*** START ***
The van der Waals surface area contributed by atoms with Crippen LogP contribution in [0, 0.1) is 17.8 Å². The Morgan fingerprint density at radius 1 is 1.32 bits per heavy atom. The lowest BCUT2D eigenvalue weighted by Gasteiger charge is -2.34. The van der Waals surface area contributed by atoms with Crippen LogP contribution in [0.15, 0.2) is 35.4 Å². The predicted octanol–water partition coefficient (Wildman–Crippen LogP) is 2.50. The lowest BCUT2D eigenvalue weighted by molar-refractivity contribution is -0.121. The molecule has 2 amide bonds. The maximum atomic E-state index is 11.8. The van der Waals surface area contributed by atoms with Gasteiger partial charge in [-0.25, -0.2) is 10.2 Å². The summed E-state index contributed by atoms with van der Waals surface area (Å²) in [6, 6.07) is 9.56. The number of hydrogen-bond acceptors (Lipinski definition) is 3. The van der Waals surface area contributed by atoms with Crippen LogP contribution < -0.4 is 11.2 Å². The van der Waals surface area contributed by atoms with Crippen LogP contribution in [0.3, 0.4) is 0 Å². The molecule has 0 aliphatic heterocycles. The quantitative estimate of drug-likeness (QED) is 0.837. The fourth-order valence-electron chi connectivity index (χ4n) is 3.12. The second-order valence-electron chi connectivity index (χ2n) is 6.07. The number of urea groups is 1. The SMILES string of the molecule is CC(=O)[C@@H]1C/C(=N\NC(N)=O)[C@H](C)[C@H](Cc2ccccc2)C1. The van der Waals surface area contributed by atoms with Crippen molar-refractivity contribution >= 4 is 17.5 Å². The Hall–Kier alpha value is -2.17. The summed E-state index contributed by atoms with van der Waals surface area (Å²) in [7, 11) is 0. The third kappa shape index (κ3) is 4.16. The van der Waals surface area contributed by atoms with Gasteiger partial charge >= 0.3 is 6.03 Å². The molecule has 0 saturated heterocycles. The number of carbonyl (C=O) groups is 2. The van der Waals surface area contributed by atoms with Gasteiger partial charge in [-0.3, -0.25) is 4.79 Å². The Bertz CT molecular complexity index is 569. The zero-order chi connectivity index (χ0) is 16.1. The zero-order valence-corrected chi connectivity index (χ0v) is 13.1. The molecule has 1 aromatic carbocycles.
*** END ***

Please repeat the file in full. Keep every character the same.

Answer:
The van der Waals surface area contributed by atoms with Crippen LogP contribution in [0, 0.1) is 17.8 Å². The Morgan fingerprint density at radius 1 is 1.32 bits per heavy atom. The lowest BCUT2D eigenvalue weighted by Gasteiger charge is -2.34. The van der Waals surface area contributed by atoms with Crippen LogP contribution in [0.15, 0.2) is 35.4 Å². The predicted octanol–water partition coefficient (Wildman–Crippen LogP) is 2.50. The lowest BCUT2D eigenvalue weighted by molar-refractivity contribution is -0.121. The molecule has 2 amide bonds. The maximum atomic E-state index is 11.8. The van der Waals surface area contributed by atoms with Gasteiger partial charge in [-0.25, -0.2) is 10.2 Å². The summed E-state index contributed by atoms with van der Waals surface area (Å²) in [6, 6.07) is 9.56. The number of hydrogen-bond acceptors (Lipinski definition) is 3. The van der Waals surface area contributed by atoms with Crippen LogP contribution < -0.4 is 11.2 Å². The van der Waals surface area contributed by atoms with Crippen LogP contribution in [0.3, 0.4) is 0 Å². The molecule has 0 aliphatic heterocycles. The quantitative estimate of drug-likeness (QED) is 0.837. The fourth-order valence-electron chi connectivity index (χ4n) is 3.12. The second-order valence-electron chi connectivity index (χ2n) is 6.07. The number of urea groups is 1. The SMILES string of the molecule is CC(=O)[C@@H]1C/C(=N\NC(N)=O)[C@H](C)[C@H](Cc2ccccc2)C1. The van der Waals surface area contributed by atoms with Crippen molar-refractivity contribution >= 4 is 17.5 Å². The Hall–Kier alpha value is -2.17. The summed E-state index contributed by atoms with van der Waals surface area (Å²) in [7, 11) is 0. The third kappa shape index (κ3) is 4.16. The van der Waals surface area contributed by atoms with Gasteiger partial charge >= 0.3 is 6.03 Å². The molecule has 0 saturated heterocycles. The number of carbonyl (C=O) groups is 2. The van der Waals surface area contributed by atoms with Gasteiger partial charge in [-0.3, -0.25) is 4.79 Å². The Bertz CT molecular complexity index is 569. The zero-order chi connectivity index (χ0) is 16.1. The zero-order valence-corrected chi connectivity index (χ0v) is 13.1. The molecule has 1 aromatic carbocycles.